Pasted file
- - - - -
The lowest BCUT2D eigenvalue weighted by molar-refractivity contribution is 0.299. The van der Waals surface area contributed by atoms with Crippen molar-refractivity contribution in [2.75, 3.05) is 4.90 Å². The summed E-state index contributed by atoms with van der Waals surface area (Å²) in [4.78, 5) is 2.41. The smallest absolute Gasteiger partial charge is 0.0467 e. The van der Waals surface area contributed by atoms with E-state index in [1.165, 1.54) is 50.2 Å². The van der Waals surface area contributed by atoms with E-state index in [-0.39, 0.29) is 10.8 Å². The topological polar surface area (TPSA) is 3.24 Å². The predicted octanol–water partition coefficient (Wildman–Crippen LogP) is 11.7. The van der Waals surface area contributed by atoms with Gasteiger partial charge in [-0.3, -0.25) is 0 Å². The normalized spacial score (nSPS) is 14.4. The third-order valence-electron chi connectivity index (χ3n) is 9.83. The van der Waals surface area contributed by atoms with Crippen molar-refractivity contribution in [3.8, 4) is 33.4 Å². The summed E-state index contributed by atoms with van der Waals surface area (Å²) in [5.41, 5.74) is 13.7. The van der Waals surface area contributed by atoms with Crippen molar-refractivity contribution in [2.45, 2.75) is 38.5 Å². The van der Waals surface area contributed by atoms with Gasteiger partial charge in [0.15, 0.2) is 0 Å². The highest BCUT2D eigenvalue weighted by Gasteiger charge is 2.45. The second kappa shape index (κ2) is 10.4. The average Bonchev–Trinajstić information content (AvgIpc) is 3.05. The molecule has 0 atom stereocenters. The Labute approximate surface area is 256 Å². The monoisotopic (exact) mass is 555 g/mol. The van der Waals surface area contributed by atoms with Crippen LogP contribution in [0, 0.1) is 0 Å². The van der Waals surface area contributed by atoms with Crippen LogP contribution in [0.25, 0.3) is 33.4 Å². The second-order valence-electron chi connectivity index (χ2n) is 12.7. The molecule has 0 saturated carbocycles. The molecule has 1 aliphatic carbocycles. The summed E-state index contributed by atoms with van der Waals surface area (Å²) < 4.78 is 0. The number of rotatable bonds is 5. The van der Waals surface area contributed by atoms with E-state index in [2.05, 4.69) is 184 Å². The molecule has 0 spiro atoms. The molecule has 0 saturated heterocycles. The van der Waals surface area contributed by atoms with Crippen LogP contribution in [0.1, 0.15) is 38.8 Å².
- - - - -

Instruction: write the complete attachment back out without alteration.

The lowest BCUT2D eigenvalue weighted by molar-refractivity contribution is 0.299. The van der Waals surface area contributed by atoms with Crippen molar-refractivity contribution in [2.75, 3.05) is 4.90 Å². The summed E-state index contributed by atoms with van der Waals surface area (Å²) in [4.78, 5) is 2.41. The smallest absolute Gasteiger partial charge is 0.0467 e. The van der Waals surface area contributed by atoms with E-state index in [1.165, 1.54) is 50.2 Å². The van der Waals surface area contributed by atoms with E-state index in [-0.39, 0.29) is 10.8 Å². The topological polar surface area (TPSA) is 3.24 Å². The predicted octanol–water partition coefficient (Wildman–Crippen LogP) is 11.7. The van der Waals surface area contributed by atoms with Gasteiger partial charge in [-0.3, -0.25) is 0 Å². The normalized spacial score (nSPS) is 14.4. The third-order valence-electron chi connectivity index (χ3n) is 9.83. The van der Waals surface area contributed by atoms with Crippen molar-refractivity contribution in [3.8, 4) is 33.4 Å². The summed E-state index contributed by atoms with van der Waals surface area (Å²) in [5.41, 5.74) is 13.7. The van der Waals surface area contributed by atoms with Crippen molar-refractivity contribution in [2.45, 2.75) is 38.5 Å². The van der Waals surface area contributed by atoms with Gasteiger partial charge in [0.15, 0.2) is 0 Å². The highest BCUT2D eigenvalue weighted by Gasteiger charge is 2.45. The second kappa shape index (κ2) is 10.4. The average Bonchev–Trinajstić information content (AvgIpc) is 3.05. The molecule has 0 atom stereocenters. The Labute approximate surface area is 256 Å². The monoisotopic (exact) mass is 555 g/mol. The van der Waals surface area contributed by atoms with Crippen LogP contribution in [0, 0.1) is 0 Å². The van der Waals surface area contributed by atoms with Crippen LogP contribution in [0.25, 0.3) is 33.4 Å². The second-order valence-electron chi connectivity index (χ2n) is 12.7. The molecule has 0 saturated carbocycles. The molecule has 1 aliphatic carbocycles. The summed E-state index contributed by atoms with van der Waals surface area (Å²) < 4.78 is 0. The number of rotatable bonds is 5. The van der Waals surface area contributed by atoms with E-state index in [2.05, 4.69) is 184 Å². The molecule has 0 spiro atoms. The molecule has 0 saturated heterocycles. The van der Waals surface area contributed by atoms with Crippen LogP contribution in [0.1, 0.15) is 38.8 Å².